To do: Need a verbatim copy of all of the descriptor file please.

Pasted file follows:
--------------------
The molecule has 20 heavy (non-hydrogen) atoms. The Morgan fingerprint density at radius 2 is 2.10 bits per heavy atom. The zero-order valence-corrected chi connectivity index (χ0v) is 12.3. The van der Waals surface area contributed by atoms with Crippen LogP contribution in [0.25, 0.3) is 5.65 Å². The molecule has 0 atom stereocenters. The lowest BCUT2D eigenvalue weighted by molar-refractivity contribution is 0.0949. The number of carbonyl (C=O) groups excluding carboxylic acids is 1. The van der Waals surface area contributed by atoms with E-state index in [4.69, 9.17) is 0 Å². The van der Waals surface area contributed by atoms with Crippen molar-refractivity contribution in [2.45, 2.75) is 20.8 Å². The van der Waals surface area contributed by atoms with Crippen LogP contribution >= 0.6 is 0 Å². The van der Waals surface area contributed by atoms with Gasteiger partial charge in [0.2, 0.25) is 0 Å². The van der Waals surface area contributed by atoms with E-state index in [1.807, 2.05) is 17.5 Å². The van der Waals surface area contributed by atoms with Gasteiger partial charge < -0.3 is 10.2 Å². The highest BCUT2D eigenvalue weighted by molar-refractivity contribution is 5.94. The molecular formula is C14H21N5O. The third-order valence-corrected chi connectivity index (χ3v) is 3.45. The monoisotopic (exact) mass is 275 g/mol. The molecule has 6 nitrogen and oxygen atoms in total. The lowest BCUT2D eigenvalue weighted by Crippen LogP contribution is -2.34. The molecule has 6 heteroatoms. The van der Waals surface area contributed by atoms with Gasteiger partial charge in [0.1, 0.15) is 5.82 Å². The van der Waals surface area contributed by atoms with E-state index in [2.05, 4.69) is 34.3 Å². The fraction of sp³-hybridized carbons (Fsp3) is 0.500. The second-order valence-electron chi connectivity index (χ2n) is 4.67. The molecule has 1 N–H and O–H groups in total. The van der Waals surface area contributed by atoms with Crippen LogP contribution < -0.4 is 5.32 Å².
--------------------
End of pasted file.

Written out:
The molecule has 20 heavy (non-hydrogen) atoms. The Morgan fingerprint density at radius 2 is 2.10 bits per heavy atom. The zero-order valence-corrected chi connectivity index (χ0v) is 12.3. The van der Waals surface area contributed by atoms with Crippen LogP contribution in [0.25, 0.3) is 5.65 Å². The molecule has 0 atom stereocenters. The lowest BCUT2D eigenvalue weighted by molar-refractivity contribution is 0.0949. The number of carbonyl (C=O) groups excluding carboxylic acids is 1. The van der Waals surface area contributed by atoms with E-state index in [4.69, 9.17) is 0 Å². The van der Waals surface area contributed by atoms with Crippen molar-refractivity contribution in [2.45, 2.75) is 20.8 Å². The van der Waals surface area contributed by atoms with Crippen LogP contribution >= 0.6 is 0 Å². The van der Waals surface area contributed by atoms with Gasteiger partial charge in [0.2, 0.25) is 0 Å². The van der Waals surface area contributed by atoms with E-state index in [1.807, 2.05) is 17.5 Å². The van der Waals surface area contributed by atoms with Gasteiger partial charge < -0.3 is 10.2 Å². The highest BCUT2D eigenvalue weighted by molar-refractivity contribution is 5.94. The molecular formula is C14H21N5O. The third-order valence-corrected chi connectivity index (χ3v) is 3.45. The monoisotopic (exact) mass is 275 g/mol. The molecule has 6 nitrogen and oxygen atoms in total. The lowest BCUT2D eigenvalue weighted by Crippen LogP contribution is -2.34. The molecule has 6 heteroatoms. The van der Waals surface area contributed by atoms with Gasteiger partial charge in [0.1, 0.15) is 5.82 Å². The van der Waals surface area contributed by atoms with E-state index in [2.05, 4.69) is 34.3 Å². The fraction of sp³-hybridized carbons (Fsp3) is 0.500. The second-order valence-electron chi connectivity index (χ2n) is 4.67. The molecule has 1 N–H and O–H groups in total. The van der Waals surface area contributed by atoms with Crippen LogP contribution < -0.4 is 5.32 Å².